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Syria Live Coverage: "Chances of Assad's Preservation Are Smaller and Smaller"

Russian Prime Minister Dmitri Medvedev: "Every week and every month the chances of [President Assad's] preservation are getting smaller and smaller"

Egypt (and Beyond) Live Coverage: Morsi Declares 30-Day State of Emergency
Sunday's Syria Live Coverage: Deaths from Shelling Near Aleppo

2123 GMT: Death Toll Rising. The LCC now reports that 114 have died so far today:

31 martyrs were reported in Damascus and its Suburbs, 24 in Idlib (most of them in Ariha), 18 in Hama (most of them in Hawejah), 17 in Aleppo, 11 in Homs, 7 in Daraa, and 6 in Deir Ezzor.

However, this number will very likely rise further. Heavy fires are raging in Jdeidet Artouz, less than 15 kilometers west of the capital, as a explosion has trapped residents inside some of the burning buildings.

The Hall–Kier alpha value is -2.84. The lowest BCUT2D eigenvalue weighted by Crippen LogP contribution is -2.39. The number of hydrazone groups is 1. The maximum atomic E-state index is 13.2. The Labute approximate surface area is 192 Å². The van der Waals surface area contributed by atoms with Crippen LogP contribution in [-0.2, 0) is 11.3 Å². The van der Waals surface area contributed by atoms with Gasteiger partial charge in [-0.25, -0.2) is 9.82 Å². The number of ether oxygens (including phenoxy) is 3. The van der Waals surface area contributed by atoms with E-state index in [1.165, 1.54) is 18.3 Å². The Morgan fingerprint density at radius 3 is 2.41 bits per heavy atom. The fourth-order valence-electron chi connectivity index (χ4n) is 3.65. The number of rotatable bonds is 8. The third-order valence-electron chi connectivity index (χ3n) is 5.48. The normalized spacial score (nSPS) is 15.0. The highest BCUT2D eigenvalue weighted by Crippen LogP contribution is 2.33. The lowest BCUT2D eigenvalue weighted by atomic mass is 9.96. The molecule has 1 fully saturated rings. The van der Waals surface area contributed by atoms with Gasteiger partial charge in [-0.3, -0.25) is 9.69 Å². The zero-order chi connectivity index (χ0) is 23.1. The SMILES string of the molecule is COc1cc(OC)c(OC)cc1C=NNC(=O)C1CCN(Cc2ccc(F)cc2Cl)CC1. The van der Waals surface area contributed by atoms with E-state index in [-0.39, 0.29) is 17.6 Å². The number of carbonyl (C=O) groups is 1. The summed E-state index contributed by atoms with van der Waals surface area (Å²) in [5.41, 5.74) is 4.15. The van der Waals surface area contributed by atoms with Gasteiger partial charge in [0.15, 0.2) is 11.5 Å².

Furthermore, heavy fighting is reported across Hama province. According to the LCC's latest reports, many were killed in Baridij, 35 kilometers northwest of Hama, and "dozens" were killed in the nearby village of Magher after intense shelling.

2054 GMT: Rebels Attack Near Damascus Airport. Earlier we reported that there was fighting near the Damascus International Airport. Now, this video, shared on Facebook, reportedly shows an infantry-supported tank of the Ansar al Islam brigade attacking a "shabiha" location near the airport:

1904 GMT: Death Toll Rises. Despite the lower death toll reported earlier, the Local Coordination Committees now report that 95 people have been killed:

24 martyrs were reported in Damascus and its Suburbs, 22 in Idlib (most of them in Ariha), 14 in Hama (most of them in Hawejah), 17 in Aleppo, 7 in Homs, 7 in Daraa, and 4 in Deir Ezzor.

See our note on the LCC (update 1427).

The LCC also posts this video, reportedly showing rebels destroying a tank in Al Qadam, Damascus (updates below):

1730 GMT: Intense Fighting in Damascus. This video reportedly shows "mortars" falling in Al Qadam, southwest of Damascys. The entire sky is obscured by smoke: